Let’s all agree to disagree

September 12, 2009
By

Judith Flanagan Kennedy - Councillor-at-Large

Judith Flanagan Kennedy - Councillor-at-Large

By Joshua Resnek

The mayor didn’t meet his match at the debate held last Thursday at the Orthodox synagogue, Ahabat Shalom, on Ocean Street.

What transpired there between the candidates is what voters can expect during this year of our discontent – posturing by those who want to unseat Clancy, a reiteration of everything he’s done by Clancy.

It was the proverbial, “You’ve been there too long and only your friends have been hired”  versus “I’ve built a new police station. There is a new Manning Bowl. I’ve rolled back the hours of bars and appointed women to key positions at City Hall never before held by women.”

More to the point, the debate showed what the candidates can expect from one another as the campaign wears on.

About 50 men and women attended the debate.

Councillor-at-Large Judith Flanagan Kennedy, who is running a sticker campaign to find a place on the ballot in the finale, David Rohnstock, and Mayor Edward “Chip” Clancy agreed on nothing.

Rohnstock wants to run the city as a business.

If he manages to win, this would mean that the city work force will drop by 25 percent, remaining employees will pay for half their health insurance premiums, and no program, no matter how meaningful, will survive unless it is self-sustaining.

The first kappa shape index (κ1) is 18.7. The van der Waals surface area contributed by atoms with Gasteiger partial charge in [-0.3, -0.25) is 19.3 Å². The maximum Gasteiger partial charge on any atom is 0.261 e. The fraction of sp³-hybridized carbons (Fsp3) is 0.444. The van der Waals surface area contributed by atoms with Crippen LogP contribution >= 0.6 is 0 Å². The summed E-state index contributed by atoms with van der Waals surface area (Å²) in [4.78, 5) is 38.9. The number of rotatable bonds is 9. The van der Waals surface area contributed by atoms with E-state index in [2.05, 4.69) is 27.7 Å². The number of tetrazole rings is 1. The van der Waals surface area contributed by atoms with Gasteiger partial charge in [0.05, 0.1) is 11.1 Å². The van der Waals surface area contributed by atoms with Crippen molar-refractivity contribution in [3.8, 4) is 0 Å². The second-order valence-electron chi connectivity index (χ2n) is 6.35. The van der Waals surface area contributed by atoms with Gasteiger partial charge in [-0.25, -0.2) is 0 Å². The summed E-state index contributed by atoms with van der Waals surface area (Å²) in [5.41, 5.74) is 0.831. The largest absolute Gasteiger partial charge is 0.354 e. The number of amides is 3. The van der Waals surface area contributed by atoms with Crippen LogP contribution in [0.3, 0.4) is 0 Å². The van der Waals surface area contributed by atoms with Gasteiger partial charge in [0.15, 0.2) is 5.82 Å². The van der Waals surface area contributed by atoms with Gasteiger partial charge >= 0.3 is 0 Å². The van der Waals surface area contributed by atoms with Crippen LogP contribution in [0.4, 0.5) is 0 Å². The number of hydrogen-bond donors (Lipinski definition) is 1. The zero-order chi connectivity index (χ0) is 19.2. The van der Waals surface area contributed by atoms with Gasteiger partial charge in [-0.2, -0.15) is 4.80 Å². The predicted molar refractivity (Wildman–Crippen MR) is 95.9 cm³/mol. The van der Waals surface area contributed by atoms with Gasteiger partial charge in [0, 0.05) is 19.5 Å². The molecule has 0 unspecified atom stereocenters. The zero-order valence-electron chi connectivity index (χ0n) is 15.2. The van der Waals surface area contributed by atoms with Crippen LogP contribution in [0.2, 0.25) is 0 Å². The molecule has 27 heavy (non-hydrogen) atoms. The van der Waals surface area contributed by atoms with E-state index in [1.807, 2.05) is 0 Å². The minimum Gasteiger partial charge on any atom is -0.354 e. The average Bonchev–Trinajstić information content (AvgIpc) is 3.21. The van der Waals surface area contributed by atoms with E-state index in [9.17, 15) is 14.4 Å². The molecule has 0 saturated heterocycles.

Flanagan Kennedy implied that she will put a stop to politics at City Hall – that everything she does will be on the up and up, and that none of her friends would receive jobs – and that posting jobs was far more important than filling jobs with qualified local residents.

Putting a stop to politics at City Hall is like taking buses out of the public transportation system.

With this said, she apparently received a warm round of applause following her suggestions.

Clancy made no such promises. Like Skeffington, one of the great characters in Edwin O’Connor’s classic political novel, “The Last Hurrah,” Clancy understands that the entire meaning of politics in a job like his is attached like an umbilical cord to quid pro quo.

Clancy has succeeded in raising Lynn’s image – although he may not have made himself clear on that subject at the debate.

By running this city in such a way that the tax rate has remained steady and city services remain abundant – with no child in the public schools paying to play sports – Clancy has kept the place stable.

In a down time such as we are experiencing, everything is about the ship of state cutting through the water at full power with no chance of sinking.

Clancy’s strength is his ability to keep his head on straight.

There is very little more that he can do that he hasn’t already done – and those running against him, for all their rhetorical flair of promising to do this and that, can’t beat him at his game.

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